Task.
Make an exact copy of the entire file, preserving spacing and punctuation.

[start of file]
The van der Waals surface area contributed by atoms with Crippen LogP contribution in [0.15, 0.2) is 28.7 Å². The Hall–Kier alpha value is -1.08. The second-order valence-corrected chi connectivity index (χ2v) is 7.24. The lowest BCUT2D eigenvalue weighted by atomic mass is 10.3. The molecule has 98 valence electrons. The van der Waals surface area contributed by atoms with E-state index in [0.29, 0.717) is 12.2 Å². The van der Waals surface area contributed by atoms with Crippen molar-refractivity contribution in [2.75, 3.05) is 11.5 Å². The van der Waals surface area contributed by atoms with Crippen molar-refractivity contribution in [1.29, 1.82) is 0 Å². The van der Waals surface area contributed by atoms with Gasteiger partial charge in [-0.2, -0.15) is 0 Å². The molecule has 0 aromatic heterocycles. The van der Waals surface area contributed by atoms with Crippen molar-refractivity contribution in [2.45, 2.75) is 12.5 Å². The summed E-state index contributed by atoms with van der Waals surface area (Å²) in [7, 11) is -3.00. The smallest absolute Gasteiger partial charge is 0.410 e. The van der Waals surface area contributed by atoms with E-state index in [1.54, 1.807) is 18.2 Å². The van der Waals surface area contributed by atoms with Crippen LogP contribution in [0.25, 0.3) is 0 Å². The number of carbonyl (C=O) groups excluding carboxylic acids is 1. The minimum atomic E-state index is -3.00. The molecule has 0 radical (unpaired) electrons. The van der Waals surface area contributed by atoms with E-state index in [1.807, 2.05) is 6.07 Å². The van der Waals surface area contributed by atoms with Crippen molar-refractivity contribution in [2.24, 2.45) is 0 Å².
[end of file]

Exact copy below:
The van der Waals surface area contributed by atoms with Crippen LogP contribution in [0.15, 0.2) is 28.7 Å². The Hall–Kier alpha value is -1.08. The second-order valence-corrected chi connectivity index (χ2v) is 7.24. The lowest BCUT2D eigenvalue weighted by atomic mass is 10.3. The molecule has 98 valence electrons. The van der Waals surface area contributed by atoms with E-state index in [0.29, 0.717) is 12.2 Å². The van der Waals surface area contributed by atoms with Crippen molar-refractivity contribution in [2.75, 3.05) is 11.5 Å². The van der Waals surface area contributed by atoms with Crippen molar-refractivity contribution in [1.29, 1.82) is 0 Å². The van der Waals surface area contributed by atoms with Gasteiger partial charge in [-0.2, -0.15) is 0 Å². The molecule has 0 aromatic heterocycles. The van der Waals surface area contributed by atoms with Crippen molar-refractivity contribution in [2.45, 2.75) is 12.5 Å². The summed E-state index contributed by atoms with van der Waals surface area (Å²) in [7, 11) is -3.00. The smallest absolute Gasteiger partial charge is 0.410 e. The van der Waals surface area contributed by atoms with E-state index in [1.54, 1.807) is 18.2 Å². The van der Waals surface area contributed by atoms with Crippen LogP contribution in [0.25, 0.3) is 0 Å². The number of carbonyl (C=O) groups excluding carboxylic acids is 1. The minimum atomic E-state index is -3.00. The molecule has 0 radical (unpaired) electrons. The van der Waals surface area contributed by atoms with E-state index in [1.807, 2.05) is 6.07 Å². The van der Waals surface area contributed by atoms with Crippen molar-refractivity contribution in [2.24, 2.45) is 0 Å².